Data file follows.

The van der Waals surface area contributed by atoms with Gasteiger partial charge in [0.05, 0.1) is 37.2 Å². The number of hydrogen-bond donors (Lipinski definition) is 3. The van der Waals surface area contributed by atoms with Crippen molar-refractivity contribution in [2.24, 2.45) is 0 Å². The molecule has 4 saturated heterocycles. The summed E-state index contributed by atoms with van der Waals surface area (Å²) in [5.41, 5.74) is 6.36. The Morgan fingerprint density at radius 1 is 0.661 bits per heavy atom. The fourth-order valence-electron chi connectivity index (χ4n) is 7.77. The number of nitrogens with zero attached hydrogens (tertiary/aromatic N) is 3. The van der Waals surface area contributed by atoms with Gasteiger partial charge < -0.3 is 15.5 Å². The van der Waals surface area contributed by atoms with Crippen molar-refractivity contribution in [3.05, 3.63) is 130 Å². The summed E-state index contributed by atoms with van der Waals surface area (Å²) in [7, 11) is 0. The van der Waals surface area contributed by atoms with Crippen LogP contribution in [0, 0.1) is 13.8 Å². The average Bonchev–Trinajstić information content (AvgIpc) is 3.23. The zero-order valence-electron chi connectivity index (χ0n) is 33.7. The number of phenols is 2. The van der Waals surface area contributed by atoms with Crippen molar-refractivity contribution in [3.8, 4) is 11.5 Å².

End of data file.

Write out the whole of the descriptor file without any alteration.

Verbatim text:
The van der Waals surface area contributed by atoms with Gasteiger partial charge in [0.05, 0.1) is 37.2 Å². The number of hydrogen-bond donors (Lipinski definition) is 3. The van der Waals surface area contributed by atoms with Crippen molar-refractivity contribution in [2.24, 2.45) is 0 Å². The molecule has 4 saturated heterocycles. The summed E-state index contributed by atoms with van der Waals surface area (Å²) in [5.41, 5.74) is 6.36. The Morgan fingerprint density at radius 1 is 0.661 bits per heavy atom. The fourth-order valence-electron chi connectivity index (χ4n) is 7.77. The number of nitrogens with zero attached hydrogens (tertiary/aromatic N) is 3. The van der Waals surface area contributed by atoms with Gasteiger partial charge < -0.3 is 15.5 Å². The van der Waals surface area contributed by atoms with Crippen molar-refractivity contribution in [3.05, 3.63) is 130 Å². The summed E-state index contributed by atoms with van der Waals surface area (Å²) in [7, 11) is 0. The van der Waals surface area contributed by atoms with Crippen LogP contribution in [0, 0.1) is 13.8 Å². The average Bonchev–Trinajstić information content (AvgIpc) is 3.23. The zero-order valence-electron chi connectivity index (χ0n) is 33.7. The number of phenols is 2. The van der Waals surface area contributed by atoms with Crippen molar-refractivity contribution in [3.8, 4) is 11.5 Å².